Nissan is among a number of automakers that are using this year’s CES stage to announce significant autonomous and connectivity developments. Carlos Ghosn, Nissan’s chairman of the board and CEO, detailed the company’s Intelligent Mobility blueprint during a keynote presentation Thursday, speaking to five core technologies and partnerships:
Seamless Autonomous Mobility (SAM)
SAM has been designed to address autonomous vehicle reactions to unpredictable situations – one of the biggest obstacles to self-driving tech. The system will be used to recognize situations where the autonomous vehicle should NOT act on its own. In the instance of an accident, for example, where police officers are directing traffic over yellow lines, or in other ways that go against an autonomous car’s programming, SAM will safely pause the vehicle and request human commands.
Here’s where it gets interesting. In this situation, SAM isn’t asking for the car’s passengers to act, but rather an available “mobility manager” (presumably some standby operator patched in through Wi-Fi). This manager will then assess the situation and craft a virtual lane for the car to trek. Once past the obstacle, the mobility manager will return control to the vehicle’s computer. This process is then communicated to other autonomous vehicles so they can follow the same route (and avoid engaging other mobility managers).
SAM is modeled after NASA’s Visual Environment for Remote Virtual Exploration (VERVE) software, which is used to visualize and supervise interplanetary robots.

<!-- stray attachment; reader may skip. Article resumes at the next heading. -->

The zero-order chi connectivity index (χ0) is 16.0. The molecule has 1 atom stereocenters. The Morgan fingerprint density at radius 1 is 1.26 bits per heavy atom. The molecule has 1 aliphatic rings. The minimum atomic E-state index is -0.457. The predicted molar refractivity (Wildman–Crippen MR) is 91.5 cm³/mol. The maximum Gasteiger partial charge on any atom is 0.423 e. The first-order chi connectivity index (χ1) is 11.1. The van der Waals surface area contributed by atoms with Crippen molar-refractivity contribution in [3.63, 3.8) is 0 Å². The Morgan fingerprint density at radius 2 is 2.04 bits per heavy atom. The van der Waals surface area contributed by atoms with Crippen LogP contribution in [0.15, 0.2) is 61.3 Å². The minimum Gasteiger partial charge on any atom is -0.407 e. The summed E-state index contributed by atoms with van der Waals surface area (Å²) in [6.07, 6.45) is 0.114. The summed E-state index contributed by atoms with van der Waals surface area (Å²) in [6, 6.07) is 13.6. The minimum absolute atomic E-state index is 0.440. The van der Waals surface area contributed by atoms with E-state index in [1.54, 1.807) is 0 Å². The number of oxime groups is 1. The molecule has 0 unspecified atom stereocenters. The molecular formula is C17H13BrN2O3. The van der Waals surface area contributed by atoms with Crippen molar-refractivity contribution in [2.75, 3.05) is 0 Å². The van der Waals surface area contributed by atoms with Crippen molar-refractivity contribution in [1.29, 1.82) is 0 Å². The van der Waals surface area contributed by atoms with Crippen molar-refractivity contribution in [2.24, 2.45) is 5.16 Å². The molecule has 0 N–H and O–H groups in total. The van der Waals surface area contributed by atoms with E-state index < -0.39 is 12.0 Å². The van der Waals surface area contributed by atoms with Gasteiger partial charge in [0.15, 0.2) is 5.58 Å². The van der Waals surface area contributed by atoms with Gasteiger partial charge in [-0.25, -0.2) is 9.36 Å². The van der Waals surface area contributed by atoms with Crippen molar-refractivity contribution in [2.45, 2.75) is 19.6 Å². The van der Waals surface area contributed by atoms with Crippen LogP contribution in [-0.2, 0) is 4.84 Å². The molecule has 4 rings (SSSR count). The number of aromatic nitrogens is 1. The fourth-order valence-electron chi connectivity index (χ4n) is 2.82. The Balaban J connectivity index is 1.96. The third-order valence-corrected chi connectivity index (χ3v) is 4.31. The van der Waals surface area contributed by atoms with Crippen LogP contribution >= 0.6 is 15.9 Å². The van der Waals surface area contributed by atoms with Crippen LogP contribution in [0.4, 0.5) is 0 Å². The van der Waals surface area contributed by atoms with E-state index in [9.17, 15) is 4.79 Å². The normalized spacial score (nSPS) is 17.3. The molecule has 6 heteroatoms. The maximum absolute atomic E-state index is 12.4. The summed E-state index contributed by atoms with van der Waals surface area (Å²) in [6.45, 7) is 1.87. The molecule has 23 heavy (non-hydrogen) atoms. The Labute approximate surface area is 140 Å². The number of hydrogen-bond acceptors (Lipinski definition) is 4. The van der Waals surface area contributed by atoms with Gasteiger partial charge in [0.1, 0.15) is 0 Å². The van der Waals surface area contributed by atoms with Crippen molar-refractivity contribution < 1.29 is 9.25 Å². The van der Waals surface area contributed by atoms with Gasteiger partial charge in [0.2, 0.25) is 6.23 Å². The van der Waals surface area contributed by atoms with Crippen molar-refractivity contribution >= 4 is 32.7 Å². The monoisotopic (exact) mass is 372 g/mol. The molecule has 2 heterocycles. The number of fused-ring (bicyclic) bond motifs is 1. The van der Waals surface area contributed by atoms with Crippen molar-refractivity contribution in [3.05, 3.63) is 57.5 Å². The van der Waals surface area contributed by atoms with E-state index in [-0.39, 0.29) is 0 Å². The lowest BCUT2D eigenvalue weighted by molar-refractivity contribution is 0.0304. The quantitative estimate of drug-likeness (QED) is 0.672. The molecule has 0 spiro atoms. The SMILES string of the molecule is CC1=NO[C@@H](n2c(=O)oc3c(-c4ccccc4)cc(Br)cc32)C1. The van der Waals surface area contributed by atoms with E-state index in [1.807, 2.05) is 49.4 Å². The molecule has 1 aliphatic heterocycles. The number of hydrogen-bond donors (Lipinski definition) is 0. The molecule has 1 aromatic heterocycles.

“Our goal is to change the transportation infrastructure,” said Maarten Sierhuis, former NASA scientist and director of the Nissan Research Center in Silicon Valley. “We want to reduce fatalities and ease congestion. We need a huge number of vehicles out there. What we are doing at Nissan is finding a way so that we can have this future transportation system, not in 20 years or more, but now.”
Driverless commercial vehicles
Renault-Nissan will partner with DeNA, a Japanese internet company, to begin testing driverless vehicles for commercial services. The initial tests will start this year in Japan, and by 2020, the two entities hope to expand tests to commercial usage in Tokyo’s metropolitan area.
Renault-Nissan will provide the vehicles and autonomous software, and DeNA will build a mobility service platform. The collaboration plans to launch tests in the U.S., Europe, China, and Japan.
Next-generation Nissan Leaf
Nissan has also given a preview of some of the next-generation Leaf’s onboard technology. Highlighting the electric vehicle’s features will be ProPILOT, an autonomous driving function for single-lane highways. We don’t know exactly when to expect the new Leaf, but given the rapid growth of competition, it’s likely that Nissan is putting a rush on this model. Working in the car’s favor is a giant consumer base — to date, the Leaf has worldwide sales of more than 250,000.
Microsoft connected car tech
Renault-Nissan is furthering its partnership with Microsoft to build new connected car applications. Microsoft’s Cortana personal assistant will be used to improve convenience features for all passengers. Cortana will also let the car adapt to personalized driver settings, even understanding different driver preferences in a shared vehicle.
Nissan partners with 100 Resilient Cities
Nissan is partnering with 100 Resilient Cities, a global nonprofit that helps cities build resilience to physical, social, and economic challenges. The collaboration will help cities prepare for autonomous driving, EVs, and new mobility services.
“The partnership between 100RC and Nissan will begin priming cities for new automotive technology, while creating better mobility for citizens, and building long-term resilience to the shocks and stresses cities may face,” said Ghosn.